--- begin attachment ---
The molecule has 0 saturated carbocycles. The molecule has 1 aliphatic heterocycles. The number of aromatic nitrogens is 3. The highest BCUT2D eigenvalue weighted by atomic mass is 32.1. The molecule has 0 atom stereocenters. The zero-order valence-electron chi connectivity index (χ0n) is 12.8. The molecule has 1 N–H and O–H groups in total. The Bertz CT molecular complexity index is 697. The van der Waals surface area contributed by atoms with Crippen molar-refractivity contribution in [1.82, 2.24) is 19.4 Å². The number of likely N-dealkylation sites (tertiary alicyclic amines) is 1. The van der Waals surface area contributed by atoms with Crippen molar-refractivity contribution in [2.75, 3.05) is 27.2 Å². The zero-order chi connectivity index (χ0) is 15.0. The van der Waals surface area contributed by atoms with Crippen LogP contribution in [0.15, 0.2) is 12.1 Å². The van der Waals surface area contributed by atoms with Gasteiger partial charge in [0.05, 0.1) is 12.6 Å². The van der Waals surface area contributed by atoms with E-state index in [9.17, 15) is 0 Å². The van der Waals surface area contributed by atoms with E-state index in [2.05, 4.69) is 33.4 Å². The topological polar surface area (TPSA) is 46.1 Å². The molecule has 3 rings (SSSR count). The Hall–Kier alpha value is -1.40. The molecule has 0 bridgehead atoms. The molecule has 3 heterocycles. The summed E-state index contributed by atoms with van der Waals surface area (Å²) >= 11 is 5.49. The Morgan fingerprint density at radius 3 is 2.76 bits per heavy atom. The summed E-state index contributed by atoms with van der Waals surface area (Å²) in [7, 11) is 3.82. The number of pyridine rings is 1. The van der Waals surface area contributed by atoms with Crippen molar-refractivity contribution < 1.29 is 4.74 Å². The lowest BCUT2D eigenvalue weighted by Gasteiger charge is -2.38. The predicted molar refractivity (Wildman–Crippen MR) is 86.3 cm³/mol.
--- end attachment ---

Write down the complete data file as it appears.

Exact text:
The molecule has 0 saturated carbocycles. The molecule has 1 aliphatic heterocycles. The number of aromatic nitrogens is 3. The highest BCUT2D eigenvalue weighted by atomic mass is 32.1. The molecule has 0 atom stereocenters. The zero-order valence-electron chi connectivity index (χ0n) is 12.8. The molecule has 1 N–H and O–H groups in total. The Bertz CT molecular complexity index is 697. The van der Waals surface area contributed by atoms with Crippen molar-refractivity contribution in [1.82, 2.24) is 19.4 Å². The number of likely N-dealkylation sites (tertiary alicyclic amines) is 1. The van der Waals surface area contributed by atoms with Crippen molar-refractivity contribution in [2.75, 3.05) is 27.2 Å². The zero-order chi connectivity index (χ0) is 15.0. The van der Waals surface area contributed by atoms with Crippen LogP contribution in [0.15, 0.2) is 12.1 Å². The van der Waals surface area contributed by atoms with Gasteiger partial charge in [0.05, 0.1) is 12.6 Å². The van der Waals surface area contributed by atoms with E-state index in [9.17, 15) is 0 Å². The van der Waals surface area contributed by atoms with E-state index in [2.05, 4.69) is 33.4 Å². The topological polar surface area (TPSA) is 46.1 Å². The molecule has 3 rings (SSSR count). The Hall–Kier alpha value is -1.40. The molecule has 0 bridgehead atoms. The molecule has 3 heterocycles. The summed E-state index contributed by atoms with van der Waals surface area (Å²) >= 11 is 5.49. The Morgan fingerprint density at radius 3 is 2.76 bits per heavy atom. The summed E-state index contributed by atoms with van der Waals surface area (Å²) in [7, 11) is 3.82. The number of pyridine rings is 1. The van der Waals surface area contributed by atoms with Crippen molar-refractivity contribution < 1.29 is 4.74 Å². The lowest BCUT2D eigenvalue weighted by Gasteiger charge is -2.38. The predicted molar refractivity (Wildman–Crippen MR) is 86.3 cm³/mol.